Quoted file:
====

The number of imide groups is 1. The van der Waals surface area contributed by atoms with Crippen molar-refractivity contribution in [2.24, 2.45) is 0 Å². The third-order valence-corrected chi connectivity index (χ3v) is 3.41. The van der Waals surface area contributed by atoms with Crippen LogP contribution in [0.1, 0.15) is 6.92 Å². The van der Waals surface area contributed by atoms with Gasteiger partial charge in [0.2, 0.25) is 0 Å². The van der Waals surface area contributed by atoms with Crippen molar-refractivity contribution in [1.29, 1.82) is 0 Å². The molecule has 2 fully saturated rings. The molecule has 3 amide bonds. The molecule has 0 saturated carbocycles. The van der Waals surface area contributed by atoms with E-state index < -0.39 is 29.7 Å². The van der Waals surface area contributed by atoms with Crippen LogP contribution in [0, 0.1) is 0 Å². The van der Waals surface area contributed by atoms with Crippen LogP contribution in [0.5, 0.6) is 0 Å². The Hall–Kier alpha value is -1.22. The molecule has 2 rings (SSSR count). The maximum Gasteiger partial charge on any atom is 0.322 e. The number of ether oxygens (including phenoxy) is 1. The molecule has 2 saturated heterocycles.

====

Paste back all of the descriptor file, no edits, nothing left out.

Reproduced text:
The number of imide groups is 1. The van der Waals surface area contributed by atoms with Crippen molar-refractivity contribution in [2.24, 2.45) is 0 Å². The third-order valence-corrected chi connectivity index (χ3v) is 3.41. The van der Waals surface area contributed by atoms with Crippen LogP contribution in [0.1, 0.15) is 6.92 Å². The van der Waals surface area contributed by atoms with Gasteiger partial charge in [0.2, 0.25) is 0 Å². The van der Waals surface area contributed by atoms with Crippen molar-refractivity contribution in [1.29, 1.82) is 0 Å². The molecule has 2 fully saturated rings. The molecule has 3 amide bonds. The molecule has 0 saturated carbocycles. The van der Waals surface area contributed by atoms with E-state index < -0.39 is 29.7 Å². The van der Waals surface area contributed by atoms with Crippen LogP contribution in [0, 0.1) is 0 Å². The van der Waals surface area contributed by atoms with Crippen LogP contribution in [0.5, 0.6) is 0 Å². The Hall–Kier alpha value is -1.22. The molecule has 2 rings (SSSR count). The maximum Gasteiger partial charge on any atom is 0.322 e. The number of ether oxygens (including phenoxy) is 1. The molecule has 2 saturated heterocycles.